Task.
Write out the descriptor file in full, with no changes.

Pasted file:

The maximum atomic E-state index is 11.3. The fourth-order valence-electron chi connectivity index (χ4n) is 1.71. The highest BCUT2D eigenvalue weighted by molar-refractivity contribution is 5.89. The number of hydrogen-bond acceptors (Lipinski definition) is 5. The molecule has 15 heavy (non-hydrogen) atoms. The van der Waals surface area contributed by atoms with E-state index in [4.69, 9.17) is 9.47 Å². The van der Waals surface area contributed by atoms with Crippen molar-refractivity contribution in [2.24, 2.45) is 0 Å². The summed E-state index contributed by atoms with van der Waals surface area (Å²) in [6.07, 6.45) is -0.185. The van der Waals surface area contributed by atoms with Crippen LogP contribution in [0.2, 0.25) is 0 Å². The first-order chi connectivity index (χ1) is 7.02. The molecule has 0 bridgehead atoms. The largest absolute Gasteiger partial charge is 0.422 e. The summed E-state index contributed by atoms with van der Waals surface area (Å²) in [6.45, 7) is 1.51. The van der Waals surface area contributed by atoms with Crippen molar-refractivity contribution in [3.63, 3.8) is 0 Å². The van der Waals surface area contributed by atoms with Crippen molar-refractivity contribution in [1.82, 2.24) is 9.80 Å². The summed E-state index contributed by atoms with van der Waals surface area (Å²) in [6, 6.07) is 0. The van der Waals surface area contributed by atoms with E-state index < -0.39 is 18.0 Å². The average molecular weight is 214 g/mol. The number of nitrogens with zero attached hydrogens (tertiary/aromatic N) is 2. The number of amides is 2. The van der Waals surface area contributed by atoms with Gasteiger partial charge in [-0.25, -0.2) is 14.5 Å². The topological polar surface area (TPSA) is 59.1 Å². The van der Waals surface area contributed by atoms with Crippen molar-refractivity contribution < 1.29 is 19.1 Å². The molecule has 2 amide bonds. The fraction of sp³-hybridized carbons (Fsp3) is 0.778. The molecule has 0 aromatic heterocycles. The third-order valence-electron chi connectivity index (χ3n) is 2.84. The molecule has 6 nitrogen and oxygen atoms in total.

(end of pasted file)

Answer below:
The maximum atomic E-state index is 11.3. The fourth-order valence-electron chi connectivity index (χ4n) is 1.71. The highest BCUT2D eigenvalue weighted by molar-refractivity contribution is 5.89. The number of hydrogen-bond acceptors (Lipinski definition) is 5. The molecule has 15 heavy (non-hydrogen) atoms. The van der Waals surface area contributed by atoms with E-state index in [4.69, 9.17) is 9.47 Å². The van der Waals surface area contributed by atoms with Crippen molar-refractivity contribution in [2.24, 2.45) is 0 Å². The summed E-state index contributed by atoms with van der Waals surface area (Å²) in [6.07, 6.45) is -0.185. The van der Waals surface area contributed by atoms with Crippen LogP contribution in [0.2, 0.25) is 0 Å². The first-order chi connectivity index (χ1) is 7.02. The molecule has 0 bridgehead atoms. The largest absolute Gasteiger partial charge is 0.422 e. The summed E-state index contributed by atoms with van der Waals surface area (Å²) in [6.45, 7) is 1.51. The van der Waals surface area contributed by atoms with Crippen molar-refractivity contribution in [3.63, 3.8) is 0 Å². The van der Waals surface area contributed by atoms with Crippen molar-refractivity contribution in [1.82, 2.24) is 9.80 Å². The summed E-state index contributed by atoms with van der Waals surface area (Å²) in [6, 6.07) is 0. The van der Waals surface area contributed by atoms with E-state index < -0.39 is 18.0 Å². The average molecular weight is 214 g/mol. The number of nitrogens with zero attached hydrogens (tertiary/aromatic N) is 2. The number of amides is 2. The van der Waals surface area contributed by atoms with Gasteiger partial charge in [-0.25, -0.2) is 14.5 Å². The topological polar surface area (TPSA) is 59.1 Å². The van der Waals surface area contributed by atoms with Crippen molar-refractivity contribution < 1.29 is 19.1 Å². The molecule has 2 amide bonds. The fraction of sp³-hybridized carbons (Fsp3) is 0.778. The molecule has 0 aromatic heterocycles. The third-order valence-electron chi connectivity index (χ3n) is 2.84. The molecule has 6 nitrogen and oxygen atoms in total.